But, what is prayer and what is worship? In his book Praying Today theologian Norman Pittenger has written:

Prayer is the intentional opening of human lives to, the alignment of human wills with, and the direction of human desiring toward, the cosmic Love that is deepest and highest in the world because it is the main thrust or drive through the world toward sharing and participation in genuine good. - and hence toward the truest possible fulfillment of human personality as God wishes it to become. Public prayer or church worship is the way in which we unite with others in expressing dependence on this Love, opening ourselves to it, and willing cooperation with it as 'fellow-workers with God.' Private prayer is the way we do this in our own particular ways.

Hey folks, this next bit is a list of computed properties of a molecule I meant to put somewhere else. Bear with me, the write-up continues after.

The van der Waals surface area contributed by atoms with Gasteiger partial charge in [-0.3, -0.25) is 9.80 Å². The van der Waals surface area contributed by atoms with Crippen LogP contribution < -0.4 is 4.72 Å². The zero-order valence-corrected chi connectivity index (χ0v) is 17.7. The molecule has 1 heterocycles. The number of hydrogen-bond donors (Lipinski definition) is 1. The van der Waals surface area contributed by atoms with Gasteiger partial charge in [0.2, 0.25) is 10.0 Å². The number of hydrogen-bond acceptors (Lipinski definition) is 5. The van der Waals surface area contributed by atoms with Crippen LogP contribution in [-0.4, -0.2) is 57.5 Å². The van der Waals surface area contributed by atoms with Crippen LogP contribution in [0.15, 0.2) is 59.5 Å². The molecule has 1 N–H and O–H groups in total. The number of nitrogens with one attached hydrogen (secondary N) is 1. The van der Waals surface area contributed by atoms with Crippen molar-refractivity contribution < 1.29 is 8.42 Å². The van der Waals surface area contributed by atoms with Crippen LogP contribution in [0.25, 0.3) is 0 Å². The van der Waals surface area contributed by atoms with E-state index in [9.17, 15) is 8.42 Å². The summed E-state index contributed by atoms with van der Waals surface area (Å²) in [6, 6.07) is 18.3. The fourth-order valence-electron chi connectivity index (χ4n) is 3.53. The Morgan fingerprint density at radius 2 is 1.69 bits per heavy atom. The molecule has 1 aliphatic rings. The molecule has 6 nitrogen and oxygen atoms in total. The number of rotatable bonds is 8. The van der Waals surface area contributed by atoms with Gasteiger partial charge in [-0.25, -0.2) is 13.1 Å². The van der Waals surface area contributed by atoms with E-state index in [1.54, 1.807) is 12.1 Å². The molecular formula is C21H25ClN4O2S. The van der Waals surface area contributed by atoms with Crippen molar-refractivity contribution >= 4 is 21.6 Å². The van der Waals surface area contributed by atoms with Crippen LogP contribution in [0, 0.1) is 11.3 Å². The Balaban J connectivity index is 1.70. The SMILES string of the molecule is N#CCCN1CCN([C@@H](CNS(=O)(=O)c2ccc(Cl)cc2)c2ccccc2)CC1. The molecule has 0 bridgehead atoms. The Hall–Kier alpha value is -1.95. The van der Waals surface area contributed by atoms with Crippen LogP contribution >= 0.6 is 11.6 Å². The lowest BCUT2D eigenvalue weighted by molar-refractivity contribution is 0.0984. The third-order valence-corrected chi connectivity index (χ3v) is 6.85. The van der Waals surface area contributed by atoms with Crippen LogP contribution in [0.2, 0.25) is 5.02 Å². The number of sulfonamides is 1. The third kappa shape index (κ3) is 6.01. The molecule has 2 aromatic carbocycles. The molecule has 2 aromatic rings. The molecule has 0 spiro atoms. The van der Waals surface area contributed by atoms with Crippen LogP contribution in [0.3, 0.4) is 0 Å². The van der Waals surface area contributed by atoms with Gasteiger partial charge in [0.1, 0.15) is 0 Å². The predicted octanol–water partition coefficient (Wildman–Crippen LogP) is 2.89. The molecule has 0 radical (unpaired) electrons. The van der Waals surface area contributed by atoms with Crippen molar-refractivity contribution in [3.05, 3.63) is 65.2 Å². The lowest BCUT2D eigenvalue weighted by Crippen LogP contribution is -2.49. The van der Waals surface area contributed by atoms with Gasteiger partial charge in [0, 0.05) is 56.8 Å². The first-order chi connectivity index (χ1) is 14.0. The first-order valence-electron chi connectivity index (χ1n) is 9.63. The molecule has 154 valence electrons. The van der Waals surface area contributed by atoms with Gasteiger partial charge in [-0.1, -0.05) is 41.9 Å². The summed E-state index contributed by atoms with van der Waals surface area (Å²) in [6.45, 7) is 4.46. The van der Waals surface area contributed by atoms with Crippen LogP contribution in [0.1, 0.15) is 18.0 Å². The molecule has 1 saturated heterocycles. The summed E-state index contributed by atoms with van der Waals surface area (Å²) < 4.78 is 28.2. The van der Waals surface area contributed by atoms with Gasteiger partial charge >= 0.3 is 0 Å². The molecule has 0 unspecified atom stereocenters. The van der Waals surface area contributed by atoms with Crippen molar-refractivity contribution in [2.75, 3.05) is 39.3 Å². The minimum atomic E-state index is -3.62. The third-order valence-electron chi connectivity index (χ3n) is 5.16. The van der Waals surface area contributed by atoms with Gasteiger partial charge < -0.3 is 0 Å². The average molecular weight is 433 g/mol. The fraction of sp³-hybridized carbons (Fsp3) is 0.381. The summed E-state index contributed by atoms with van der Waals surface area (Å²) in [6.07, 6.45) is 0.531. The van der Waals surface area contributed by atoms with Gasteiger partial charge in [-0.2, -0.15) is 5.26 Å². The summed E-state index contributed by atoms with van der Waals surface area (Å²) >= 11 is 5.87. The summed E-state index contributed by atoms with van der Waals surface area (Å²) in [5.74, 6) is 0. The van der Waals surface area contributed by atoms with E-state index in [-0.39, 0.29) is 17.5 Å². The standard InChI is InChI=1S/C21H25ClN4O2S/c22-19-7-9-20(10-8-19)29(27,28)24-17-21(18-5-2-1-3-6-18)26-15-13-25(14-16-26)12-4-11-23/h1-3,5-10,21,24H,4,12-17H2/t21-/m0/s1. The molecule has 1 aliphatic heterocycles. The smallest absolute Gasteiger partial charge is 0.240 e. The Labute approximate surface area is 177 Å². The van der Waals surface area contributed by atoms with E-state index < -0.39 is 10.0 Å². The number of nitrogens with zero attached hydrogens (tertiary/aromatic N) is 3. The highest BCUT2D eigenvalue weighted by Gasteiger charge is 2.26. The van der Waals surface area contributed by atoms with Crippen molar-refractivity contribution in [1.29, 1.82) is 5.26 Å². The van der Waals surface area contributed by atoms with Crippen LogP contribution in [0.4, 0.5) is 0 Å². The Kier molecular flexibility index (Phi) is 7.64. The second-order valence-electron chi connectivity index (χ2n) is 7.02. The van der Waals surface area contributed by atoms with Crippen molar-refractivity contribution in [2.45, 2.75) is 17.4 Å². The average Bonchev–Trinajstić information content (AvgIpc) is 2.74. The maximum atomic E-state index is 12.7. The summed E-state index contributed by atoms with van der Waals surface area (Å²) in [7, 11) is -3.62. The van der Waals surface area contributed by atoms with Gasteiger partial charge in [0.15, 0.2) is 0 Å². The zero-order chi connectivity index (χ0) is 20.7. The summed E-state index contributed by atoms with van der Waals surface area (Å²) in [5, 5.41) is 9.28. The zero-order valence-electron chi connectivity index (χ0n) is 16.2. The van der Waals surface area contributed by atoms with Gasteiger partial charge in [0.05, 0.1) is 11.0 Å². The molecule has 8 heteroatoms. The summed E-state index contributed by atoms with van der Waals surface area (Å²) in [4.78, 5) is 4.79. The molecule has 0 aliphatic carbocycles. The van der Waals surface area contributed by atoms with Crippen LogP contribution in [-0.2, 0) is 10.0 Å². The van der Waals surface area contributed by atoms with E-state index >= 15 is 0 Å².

In church worship Christians celebrate and affirm again and again their fundamental identity as children of God and their meaning of life (covenant living). With words (ritual) and ceremonies (actions), various forms of worship dramatize the participants' beliefs about and relationships with God and each other.

      Directed toward the one true God, adoration, praise, thanksgiving, penitence, self-offering, and presentation of human needs are principal kinds of private and group prayer. Without such prayer and worship, truly personal relationships with God are diminished, if not lost altogether. And, one's fundamental Christian identity and purpose of living can give way to the many self-defeating alternatives found elsewhere.